Adverse Selection vs. Moral Hazard

Instructor: Brianna Whiting

Brianna has a masters of education in educational leadership, a DBA business management, and a BS in animal science.

In this lesson, we will look at the terms adverse selection and moral hazard. We will define each term and look at some examples to help better explain how adverse selection and moral hazard occur. The lesson will be concluded with a quiz.

A Plausible Scenario

At one time in each of our lives, we have made a commitment to another party. It may come in the form of a commitment to buy an item from a seller or from making some sort of deal, financially or otherwise. Now, we would all like to think that when we enter into a commitment we have all of the facts and necessary information to make an informed decision. And, hopefully, that commitment possess little to no risk to us.

But, what if a decision is made based upon risks and poor information? What happens if you only have bits and pieces of the whole situation and enter into a commitment? Would the end result turn out as you had hoped? In this lesson, we will look at what happens when decisions are made in less than ideal situations. In particular, we will be looking at adverse selection and moral hazard.

Adverse Selection Defined

Because there are two parts to this lesson, let's break them up a bit and cover adverse selection first. So, what is meant by the term, adverse selection? Well, adverse selection occurs when someone makes a decision without all of the information, which can result in an undesirable result.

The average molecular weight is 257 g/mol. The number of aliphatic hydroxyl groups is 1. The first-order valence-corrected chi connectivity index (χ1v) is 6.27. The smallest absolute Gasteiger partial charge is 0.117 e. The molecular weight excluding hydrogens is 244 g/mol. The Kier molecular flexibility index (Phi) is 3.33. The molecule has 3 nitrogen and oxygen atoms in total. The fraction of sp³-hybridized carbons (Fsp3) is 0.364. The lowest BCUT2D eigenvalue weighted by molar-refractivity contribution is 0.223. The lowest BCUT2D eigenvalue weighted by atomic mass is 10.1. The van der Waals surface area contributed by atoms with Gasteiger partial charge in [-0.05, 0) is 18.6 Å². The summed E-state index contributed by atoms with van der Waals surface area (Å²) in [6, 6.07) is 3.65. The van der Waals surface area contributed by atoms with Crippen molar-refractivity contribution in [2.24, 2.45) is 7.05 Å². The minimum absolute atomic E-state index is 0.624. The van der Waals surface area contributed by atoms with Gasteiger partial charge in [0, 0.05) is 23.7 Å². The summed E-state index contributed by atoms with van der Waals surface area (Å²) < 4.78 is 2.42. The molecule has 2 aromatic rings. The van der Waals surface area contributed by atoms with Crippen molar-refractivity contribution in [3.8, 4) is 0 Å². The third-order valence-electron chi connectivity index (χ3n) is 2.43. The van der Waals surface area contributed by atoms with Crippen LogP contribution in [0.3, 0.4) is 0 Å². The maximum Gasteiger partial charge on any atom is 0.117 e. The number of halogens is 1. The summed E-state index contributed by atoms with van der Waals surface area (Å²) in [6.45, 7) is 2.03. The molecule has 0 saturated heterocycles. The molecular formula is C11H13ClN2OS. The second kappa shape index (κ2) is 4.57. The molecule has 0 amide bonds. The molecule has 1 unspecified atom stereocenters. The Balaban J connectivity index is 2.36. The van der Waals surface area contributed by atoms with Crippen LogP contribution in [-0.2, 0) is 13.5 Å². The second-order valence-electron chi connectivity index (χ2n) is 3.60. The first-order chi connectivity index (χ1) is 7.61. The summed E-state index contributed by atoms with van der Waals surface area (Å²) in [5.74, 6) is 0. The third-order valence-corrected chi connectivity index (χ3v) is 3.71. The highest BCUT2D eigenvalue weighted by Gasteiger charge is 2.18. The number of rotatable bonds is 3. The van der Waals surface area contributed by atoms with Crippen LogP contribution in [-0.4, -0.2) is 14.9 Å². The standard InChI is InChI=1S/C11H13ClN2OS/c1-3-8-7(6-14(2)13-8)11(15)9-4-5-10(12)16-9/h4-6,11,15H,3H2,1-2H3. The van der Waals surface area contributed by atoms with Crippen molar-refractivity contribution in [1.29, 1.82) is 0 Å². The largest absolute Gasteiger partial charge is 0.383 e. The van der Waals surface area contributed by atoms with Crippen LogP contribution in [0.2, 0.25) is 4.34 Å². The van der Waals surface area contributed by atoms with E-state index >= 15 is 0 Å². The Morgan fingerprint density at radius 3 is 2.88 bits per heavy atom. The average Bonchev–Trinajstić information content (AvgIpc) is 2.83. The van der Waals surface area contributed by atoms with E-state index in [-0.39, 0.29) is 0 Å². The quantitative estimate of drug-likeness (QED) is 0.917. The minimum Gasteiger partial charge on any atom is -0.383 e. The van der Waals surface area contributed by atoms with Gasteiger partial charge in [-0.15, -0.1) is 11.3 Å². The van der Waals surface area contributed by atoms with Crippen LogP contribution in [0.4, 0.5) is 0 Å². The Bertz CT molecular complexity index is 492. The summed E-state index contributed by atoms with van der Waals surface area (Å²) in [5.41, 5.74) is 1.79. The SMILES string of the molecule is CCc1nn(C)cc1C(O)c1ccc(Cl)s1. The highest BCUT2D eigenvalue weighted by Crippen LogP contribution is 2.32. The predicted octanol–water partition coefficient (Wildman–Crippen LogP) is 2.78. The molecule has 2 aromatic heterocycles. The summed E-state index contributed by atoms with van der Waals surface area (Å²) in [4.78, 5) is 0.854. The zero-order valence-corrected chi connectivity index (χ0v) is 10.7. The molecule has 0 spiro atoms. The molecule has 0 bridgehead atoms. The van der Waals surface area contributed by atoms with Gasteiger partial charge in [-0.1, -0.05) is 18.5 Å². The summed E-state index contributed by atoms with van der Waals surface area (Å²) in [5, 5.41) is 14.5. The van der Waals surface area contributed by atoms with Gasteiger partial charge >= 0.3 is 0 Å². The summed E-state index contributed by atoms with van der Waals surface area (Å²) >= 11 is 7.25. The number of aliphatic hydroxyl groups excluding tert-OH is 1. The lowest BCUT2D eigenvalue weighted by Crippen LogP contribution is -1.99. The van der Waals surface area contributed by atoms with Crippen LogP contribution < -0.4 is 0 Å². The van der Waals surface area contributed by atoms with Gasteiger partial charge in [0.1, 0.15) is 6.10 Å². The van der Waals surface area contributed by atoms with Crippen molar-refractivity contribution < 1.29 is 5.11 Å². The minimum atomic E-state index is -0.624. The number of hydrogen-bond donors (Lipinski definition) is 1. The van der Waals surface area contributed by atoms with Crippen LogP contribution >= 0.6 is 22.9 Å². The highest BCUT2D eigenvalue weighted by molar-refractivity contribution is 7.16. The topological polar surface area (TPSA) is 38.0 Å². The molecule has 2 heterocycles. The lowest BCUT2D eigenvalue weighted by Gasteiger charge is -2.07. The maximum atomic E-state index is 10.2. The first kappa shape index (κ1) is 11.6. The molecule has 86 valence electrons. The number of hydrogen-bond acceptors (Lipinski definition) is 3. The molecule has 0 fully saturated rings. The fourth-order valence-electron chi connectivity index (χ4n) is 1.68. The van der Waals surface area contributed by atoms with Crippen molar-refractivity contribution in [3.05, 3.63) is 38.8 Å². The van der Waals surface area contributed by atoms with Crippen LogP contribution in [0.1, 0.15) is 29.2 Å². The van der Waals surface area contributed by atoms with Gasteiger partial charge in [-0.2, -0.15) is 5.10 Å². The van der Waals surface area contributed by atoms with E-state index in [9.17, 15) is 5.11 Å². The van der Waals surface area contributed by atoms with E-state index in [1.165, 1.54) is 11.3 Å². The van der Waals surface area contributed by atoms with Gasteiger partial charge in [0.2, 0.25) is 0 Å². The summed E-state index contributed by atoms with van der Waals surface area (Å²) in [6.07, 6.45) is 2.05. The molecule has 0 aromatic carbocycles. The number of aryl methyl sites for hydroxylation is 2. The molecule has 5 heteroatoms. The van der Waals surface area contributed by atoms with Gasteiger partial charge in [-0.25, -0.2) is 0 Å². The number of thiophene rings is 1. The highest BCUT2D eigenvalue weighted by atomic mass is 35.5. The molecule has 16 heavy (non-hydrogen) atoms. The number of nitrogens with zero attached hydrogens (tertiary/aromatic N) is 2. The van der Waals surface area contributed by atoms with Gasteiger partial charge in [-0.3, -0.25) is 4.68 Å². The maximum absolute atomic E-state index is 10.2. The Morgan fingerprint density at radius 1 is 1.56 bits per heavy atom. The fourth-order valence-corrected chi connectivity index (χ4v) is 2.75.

When one party has access to better or more information than the other party during a transaction, it is said that one has asymmetric information. Therefore, when a party has asymmetric information, they may make an adverse selection.

For example, you are interested in buying a new car. While you think you have found the one that fits you best, you are unaware, that the seller has some information about problems with the car that he is not telling you. Because you are unaware of this information, or asymmetric information, you decide to buy the car. What has just happened is you were not aware of the true quality of the car you were buying, so having asymmetric information, the seller was able to sell you a 'bad' product.

Another example can be found in the insurance industry. When an individual goes to purchase health insurance, the insurance company may not be aware of any issues that would cause the purchaser to be at a greater risk of using the insurance and submitting a claim.

For instance, if a 25 year old female purchases insurance, the insurance company may be under the impression that the young lady is healthy and therefore less likely to actually file a claim. But, what the insurance may not know, is that the 25 year old female is pregnant with twins and has a future full of numerous expensive procedures and tests that will be performed, resulting in numerous claims. The insurance company decides to offer her insurance and make what looks to be an adverse selection because of this asymmetric information.

Moral Hazard Defined

The second piece to this lesson is moral hazard. A moral hazard is when an individual takes more risks because he knows that he is protected due to another individual bearing the cost of those risks. Much like adverse selection, moral hazards are the result of asymmetric information. Also, it is important to note, that when a party knows that they are protected in one way or another from risks, they may have the tendency to act differently than if they did not have protection.

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